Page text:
Page 1 of 6 - Introduction

Semiconductor-related research, including underlying supply-chain, business, and economic impacts, are increasingly important to the Nation’s long-term competitiveness and security. Through this Request for Information (RFI), the National Science Foundation’s (NSF) Directorate for Computer Information Science and Engineering (CISE) seeks input from those who are directly engaged in, or might potentially benefit from, CISE-related research and education in semiconductor and micro- and nano-electronics.

The computing stack has traditionally been viewed as a hierarchy of layers with devices and circuits comprising the lowest layers, and architectures, software, algorithms, and applications constituting progressively higher layers. Lower layers of the stack (e.g., devices, circuits, architectures) more directly involve semiconductor technologies to the extent that researchers may interact with large-scale fabrication facilities, but all levels of the stack are influenced by microelectronic advances to varying degrees. Thus, although in its entirety CISE research may not directly involve research on semiconductors, per se, the entire computing stack, from circuit design to architectures and on to software and applications such as sensor networks including the Internet of Things (IoT), embedded computing, next-generation wireless systems, large-scale data analytics, AI, edge and cloud computing, and high-performance computing, heavily depends on advances in this space.

As a result, much of the CISE directorate’s portfolio is dependent upon advances in semiconductor technologies. For one example, tomorrow’s artificial intelligence (AI) innovations offer transformative societal impacts, but require advanced hardware capabilities that leverage newer semiconductor technologies. Conversely, the hardware design problem is a large multi-objective, multiscale optimization problem that stands to benefit from the application of modern AI techniques.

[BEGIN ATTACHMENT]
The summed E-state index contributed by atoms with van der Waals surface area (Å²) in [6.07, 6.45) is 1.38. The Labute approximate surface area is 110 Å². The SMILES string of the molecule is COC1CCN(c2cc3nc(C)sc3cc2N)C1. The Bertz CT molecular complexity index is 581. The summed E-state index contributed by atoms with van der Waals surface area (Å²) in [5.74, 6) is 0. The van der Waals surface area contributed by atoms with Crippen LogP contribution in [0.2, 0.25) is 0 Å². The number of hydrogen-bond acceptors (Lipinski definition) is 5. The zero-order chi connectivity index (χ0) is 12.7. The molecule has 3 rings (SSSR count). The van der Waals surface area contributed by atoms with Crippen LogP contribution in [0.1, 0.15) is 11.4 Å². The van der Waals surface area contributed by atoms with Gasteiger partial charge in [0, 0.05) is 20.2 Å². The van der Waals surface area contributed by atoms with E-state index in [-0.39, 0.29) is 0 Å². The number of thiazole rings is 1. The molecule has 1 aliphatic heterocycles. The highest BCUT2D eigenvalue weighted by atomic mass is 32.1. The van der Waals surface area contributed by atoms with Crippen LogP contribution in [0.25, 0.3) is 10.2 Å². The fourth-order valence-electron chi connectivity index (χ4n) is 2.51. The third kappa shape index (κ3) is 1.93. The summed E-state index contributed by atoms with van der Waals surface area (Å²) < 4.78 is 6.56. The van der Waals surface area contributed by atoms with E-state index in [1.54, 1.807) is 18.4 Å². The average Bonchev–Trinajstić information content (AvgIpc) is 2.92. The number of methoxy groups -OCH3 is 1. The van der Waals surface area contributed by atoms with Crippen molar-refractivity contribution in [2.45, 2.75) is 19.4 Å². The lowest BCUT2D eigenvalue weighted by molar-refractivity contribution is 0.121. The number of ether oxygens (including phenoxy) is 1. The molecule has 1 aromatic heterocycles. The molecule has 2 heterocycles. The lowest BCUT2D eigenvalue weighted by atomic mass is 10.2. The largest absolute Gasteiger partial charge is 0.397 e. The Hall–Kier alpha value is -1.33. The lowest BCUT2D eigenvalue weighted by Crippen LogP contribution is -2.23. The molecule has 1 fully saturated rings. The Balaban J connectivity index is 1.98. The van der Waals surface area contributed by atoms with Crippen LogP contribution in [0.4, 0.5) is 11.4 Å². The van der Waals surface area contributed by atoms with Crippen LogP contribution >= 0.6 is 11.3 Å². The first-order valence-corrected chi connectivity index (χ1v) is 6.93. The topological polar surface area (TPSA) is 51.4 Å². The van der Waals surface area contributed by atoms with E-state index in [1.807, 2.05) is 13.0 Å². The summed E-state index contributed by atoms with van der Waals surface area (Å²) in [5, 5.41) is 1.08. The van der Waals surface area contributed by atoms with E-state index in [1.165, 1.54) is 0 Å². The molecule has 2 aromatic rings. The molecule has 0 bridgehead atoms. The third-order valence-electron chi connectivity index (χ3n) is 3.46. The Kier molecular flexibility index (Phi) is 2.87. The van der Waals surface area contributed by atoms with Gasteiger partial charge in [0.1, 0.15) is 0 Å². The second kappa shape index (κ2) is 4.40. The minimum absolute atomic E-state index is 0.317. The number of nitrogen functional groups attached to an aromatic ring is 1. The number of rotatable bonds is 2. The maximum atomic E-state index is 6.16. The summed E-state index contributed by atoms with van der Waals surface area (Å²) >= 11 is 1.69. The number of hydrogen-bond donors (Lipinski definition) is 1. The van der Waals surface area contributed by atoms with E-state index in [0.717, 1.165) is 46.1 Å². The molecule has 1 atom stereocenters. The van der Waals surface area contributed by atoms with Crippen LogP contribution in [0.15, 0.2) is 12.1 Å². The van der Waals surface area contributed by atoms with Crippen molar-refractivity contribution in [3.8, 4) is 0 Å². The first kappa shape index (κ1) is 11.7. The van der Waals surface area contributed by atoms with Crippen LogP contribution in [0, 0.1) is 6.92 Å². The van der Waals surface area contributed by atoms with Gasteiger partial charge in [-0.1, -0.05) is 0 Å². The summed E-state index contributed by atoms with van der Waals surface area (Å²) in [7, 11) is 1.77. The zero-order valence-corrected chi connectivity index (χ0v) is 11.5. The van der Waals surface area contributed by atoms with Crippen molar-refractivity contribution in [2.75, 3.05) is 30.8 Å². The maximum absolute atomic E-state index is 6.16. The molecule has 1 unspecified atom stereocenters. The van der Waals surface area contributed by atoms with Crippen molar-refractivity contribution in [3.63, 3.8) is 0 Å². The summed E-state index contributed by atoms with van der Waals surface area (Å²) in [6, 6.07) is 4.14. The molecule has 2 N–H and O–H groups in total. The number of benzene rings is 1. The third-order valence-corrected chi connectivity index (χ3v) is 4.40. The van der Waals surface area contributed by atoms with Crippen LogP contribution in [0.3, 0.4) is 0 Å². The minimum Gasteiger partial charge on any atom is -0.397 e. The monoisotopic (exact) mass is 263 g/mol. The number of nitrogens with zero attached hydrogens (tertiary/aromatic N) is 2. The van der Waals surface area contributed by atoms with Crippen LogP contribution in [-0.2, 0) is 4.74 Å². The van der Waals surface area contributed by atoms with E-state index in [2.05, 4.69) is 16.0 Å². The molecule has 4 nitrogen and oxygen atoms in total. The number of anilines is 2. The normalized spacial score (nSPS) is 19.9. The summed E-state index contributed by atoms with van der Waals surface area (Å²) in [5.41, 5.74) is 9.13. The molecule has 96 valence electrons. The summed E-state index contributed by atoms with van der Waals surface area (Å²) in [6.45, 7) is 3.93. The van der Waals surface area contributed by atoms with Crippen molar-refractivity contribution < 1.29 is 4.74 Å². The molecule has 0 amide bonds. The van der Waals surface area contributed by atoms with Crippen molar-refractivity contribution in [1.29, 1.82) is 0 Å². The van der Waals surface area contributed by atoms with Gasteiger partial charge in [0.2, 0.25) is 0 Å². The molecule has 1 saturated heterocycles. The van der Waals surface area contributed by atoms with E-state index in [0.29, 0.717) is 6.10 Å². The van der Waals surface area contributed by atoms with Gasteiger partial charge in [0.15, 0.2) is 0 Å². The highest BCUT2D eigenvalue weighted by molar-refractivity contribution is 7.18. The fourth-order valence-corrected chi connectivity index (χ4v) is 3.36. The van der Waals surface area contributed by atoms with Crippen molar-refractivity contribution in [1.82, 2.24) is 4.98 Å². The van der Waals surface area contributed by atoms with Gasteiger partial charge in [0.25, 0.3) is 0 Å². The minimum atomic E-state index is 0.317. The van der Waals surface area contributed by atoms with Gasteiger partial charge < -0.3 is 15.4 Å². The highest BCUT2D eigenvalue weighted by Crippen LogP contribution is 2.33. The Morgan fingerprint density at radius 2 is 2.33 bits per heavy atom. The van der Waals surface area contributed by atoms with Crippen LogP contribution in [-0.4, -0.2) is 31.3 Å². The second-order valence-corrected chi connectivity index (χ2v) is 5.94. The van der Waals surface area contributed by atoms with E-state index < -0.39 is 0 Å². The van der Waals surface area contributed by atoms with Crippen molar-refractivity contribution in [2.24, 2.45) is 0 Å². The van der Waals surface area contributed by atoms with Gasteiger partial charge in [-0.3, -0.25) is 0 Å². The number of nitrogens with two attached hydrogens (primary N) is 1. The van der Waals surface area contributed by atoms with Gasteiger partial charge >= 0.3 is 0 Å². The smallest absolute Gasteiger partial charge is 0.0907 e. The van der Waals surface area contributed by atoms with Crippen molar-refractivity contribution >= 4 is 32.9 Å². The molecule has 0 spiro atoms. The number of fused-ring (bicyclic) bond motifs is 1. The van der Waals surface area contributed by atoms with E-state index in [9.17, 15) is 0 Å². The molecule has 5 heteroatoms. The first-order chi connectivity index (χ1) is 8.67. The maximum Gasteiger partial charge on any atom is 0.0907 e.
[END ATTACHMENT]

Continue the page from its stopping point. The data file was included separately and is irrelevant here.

On December 14-20, 2020, CISE funded a workshop focusing on the lowest levels of the computing stack. This workshop considered the scientific frontiers for semiconductor and microelectronics technologies as well as the need for access to semiconductor foundries (for details, see the workshop report at (

Building upon that workshop and report, and given the diverse interests of the CISE directorate and community, the intent of this RFI is broader. Specifically, NSF/CISE seeks to:

Gauge the extent to which the community’s research and educational agenda are handicapped, e.g., by the unavailability of past or future resources. By this, NSF/CISE asks that respondents not restrict their answers to issues related to funding, but rather also consider issues related to infrastructure, facilities, access to tools/intellectual property/data, legal issues, etc., that support their research and educational agenda in the broader area of semiconductors;

 Understand what specific activities the research community would pursue and how that activity would impact societal and national interests, if the impediments mentioned in the first category above are removed. NSF/CISE asks respondents to be specific in making projections about new technologies potentially enabled by advances in semiconductor and microelectronics technologies within the 5-, 10-, or 15-year horizons, or longer. Also, if a respondent’s research directly involves the use of hardware fabrication, NSF is interested in learning specifics, as outlined in the questions below.

Also, if your research directly involves the use of hardware fabrication, we would be interested in learning some specific details to be elaborated in the following sets of question